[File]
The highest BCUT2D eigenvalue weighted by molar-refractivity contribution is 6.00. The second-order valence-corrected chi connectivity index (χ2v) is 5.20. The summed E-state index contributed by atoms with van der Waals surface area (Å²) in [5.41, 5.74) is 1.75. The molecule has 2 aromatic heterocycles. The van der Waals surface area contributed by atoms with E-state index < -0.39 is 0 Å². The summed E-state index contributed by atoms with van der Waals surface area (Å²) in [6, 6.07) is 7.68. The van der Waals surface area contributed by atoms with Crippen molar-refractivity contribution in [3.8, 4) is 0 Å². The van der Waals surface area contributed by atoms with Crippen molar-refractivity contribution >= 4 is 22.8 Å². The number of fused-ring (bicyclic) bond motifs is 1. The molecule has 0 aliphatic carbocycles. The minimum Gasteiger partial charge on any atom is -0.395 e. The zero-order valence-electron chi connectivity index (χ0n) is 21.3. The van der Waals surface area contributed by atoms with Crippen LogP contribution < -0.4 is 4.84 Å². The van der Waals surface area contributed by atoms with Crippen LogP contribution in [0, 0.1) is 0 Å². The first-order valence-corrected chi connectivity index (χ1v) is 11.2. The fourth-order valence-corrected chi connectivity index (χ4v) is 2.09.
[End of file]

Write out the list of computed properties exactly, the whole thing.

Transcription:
The highest BCUT2D eigenvalue weighted by molar-refractivity contribution is 6.00. The second-order valence-corrected chi connectivity index (χ2v) is 5.20. The summed E-state index contributed by atoms with van der Waals surface area (Å²) in [5.41, 5.74) is 1.75. The molecule has 2 aromatic heterocycles. The van der Waals surface area contributed by atoms with E-state index < -0.39 is 0 Å². The summed E-state index contributed by atoms with van der Waals surface area (Å²) in [6, 6.07) is 7.68. The van der Waals surface area contributed by atoms with Crippen molar-refractivity contribution in [3.8, 4) is 0 Å². The van der Waals surface area contributed by atoms with Crippen molar-refractivity contribution >= 4 is 22.8 Å². The number of fused-ring (bicyclic) bond motifs is 1. The molecule has 0 aliphatic carbocycles. The minimum Gasteiger partial charge on any atom is -0.395 e. The zero-order valence-electron chi connectivity index (χ0n) is 21.3. The van der Waals surface area contributed by atoms with Crippen LogP contribution < -0.4 is 4.84 Å². The van der Waals surface area contributed by atoms with Crippen LogP contribution in [0, 0.1) is 0 Å². The first-order valence-corrected chi connectivity index (χ1v) is 11.2. The fourth-order valence-corrected chi connectivity index (χ4v) is 2.09.